Tosca.DB.SiteData: CorpData.dat
	Tosca.DB.DeskData: DeskData.dat

would cause the additional configuration files ‘CorpData.dat’ and ‘DeskData.dat’ to be located and loaded.

Changes to the configuration of a system can be made ‘on the fly’. However, most modules read the configurations once at start-up. Therefore, it is typical to shut down the system or to restart a particular module after making changes to its configuration files. If a configuration is loaded as a result of a system action such as starting a module, the data is marked as read-only. None of these configurations are ever written by the system, therefore, files saved locally by a user will not overwrite changes to the central configuration files.

Configuration File Syntax

The configuration files consist of a series of entries each containing a ‘resource’. The entry has the general format:

	<configuration name> : <value>

The configuration name consists of a series of words separated by the ‘binding’ characters asterisk (*) and dot (.). The dot character indicates a tight binding which will only match a query where the two words are immediately juxtaposed. The asterisk character represents a wildcard where any number of words may intervene. Applications query the database by combining a series of words separated by the dot character i.e. tightly bound. Applications ‘query’ the database for a specific configuration and the system provides a result on the best match for the query.

Note that the last element of a configuration name is never a binding character. This last element is the name of the configuration. For instance, Remote Server has a configuration containing the TCP port used to connect to its service. This configuration is given as:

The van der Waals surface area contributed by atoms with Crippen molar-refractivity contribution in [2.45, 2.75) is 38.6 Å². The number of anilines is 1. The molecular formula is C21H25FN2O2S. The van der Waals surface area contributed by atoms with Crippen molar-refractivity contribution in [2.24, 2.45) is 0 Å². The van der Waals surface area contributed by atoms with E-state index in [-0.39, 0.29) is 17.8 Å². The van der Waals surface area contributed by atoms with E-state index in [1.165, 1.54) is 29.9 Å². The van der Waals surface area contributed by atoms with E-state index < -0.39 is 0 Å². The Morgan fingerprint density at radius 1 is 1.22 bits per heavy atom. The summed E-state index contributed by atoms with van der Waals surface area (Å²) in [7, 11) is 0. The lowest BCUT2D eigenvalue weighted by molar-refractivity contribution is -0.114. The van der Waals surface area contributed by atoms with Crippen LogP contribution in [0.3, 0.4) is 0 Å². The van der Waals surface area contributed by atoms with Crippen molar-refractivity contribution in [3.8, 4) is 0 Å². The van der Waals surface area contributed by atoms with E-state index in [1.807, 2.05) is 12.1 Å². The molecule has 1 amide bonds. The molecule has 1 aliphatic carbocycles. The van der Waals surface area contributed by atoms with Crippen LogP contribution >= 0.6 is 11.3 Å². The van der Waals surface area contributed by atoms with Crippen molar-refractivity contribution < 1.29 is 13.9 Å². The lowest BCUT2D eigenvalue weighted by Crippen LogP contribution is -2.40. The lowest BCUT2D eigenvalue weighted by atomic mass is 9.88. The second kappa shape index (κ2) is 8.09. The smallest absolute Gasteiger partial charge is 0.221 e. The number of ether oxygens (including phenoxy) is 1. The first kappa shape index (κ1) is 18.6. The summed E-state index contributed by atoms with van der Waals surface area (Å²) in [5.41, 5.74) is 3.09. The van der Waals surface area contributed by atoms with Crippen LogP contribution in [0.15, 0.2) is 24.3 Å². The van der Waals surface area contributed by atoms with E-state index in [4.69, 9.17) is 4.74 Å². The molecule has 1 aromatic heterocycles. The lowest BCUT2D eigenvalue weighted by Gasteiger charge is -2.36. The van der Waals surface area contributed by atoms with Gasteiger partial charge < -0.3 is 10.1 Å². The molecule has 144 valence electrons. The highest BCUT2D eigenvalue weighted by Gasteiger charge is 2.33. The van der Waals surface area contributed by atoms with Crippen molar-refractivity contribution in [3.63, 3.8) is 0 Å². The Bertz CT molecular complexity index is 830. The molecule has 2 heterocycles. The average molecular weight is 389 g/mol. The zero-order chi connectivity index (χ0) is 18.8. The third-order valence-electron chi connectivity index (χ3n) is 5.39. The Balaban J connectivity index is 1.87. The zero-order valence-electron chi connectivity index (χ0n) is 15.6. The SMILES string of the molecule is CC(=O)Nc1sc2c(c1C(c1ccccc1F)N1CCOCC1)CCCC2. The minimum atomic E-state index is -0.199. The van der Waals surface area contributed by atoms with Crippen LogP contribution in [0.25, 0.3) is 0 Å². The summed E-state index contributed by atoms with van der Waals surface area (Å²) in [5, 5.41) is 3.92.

The Port is the configuration, in this case being specifically the port for the Thomson Financial component called Remote Server. Thomson Financial reserves all configuration names with the leading word ‘Tosca’ which is used to indicate that the resource is a configuration associated with a standard Thomson Financial component.

Single and Multiple Instances of Components

In some cases, components may be loaded more than once. This may be to provide additional resilience or, in a more complex scenario, to provide additional connectivity. Where this is the case, the module is coded to use its instance name (the name of the executable being loaded) as a configuration name. For instance, the Publishing Client may be loaded more than once to connect to more than one Publishing Server. In this case, the client encodes its name as the configuration name so that each instance of the client can be separately configured to attach to different servers. By default, the name of the configuration is the standard installed name of the executable.

Other components, typically servers, restrict their use to a single instance on any given host. Typically, this is the case where there is no actual benefit in running more than one instance.

Configuration Queries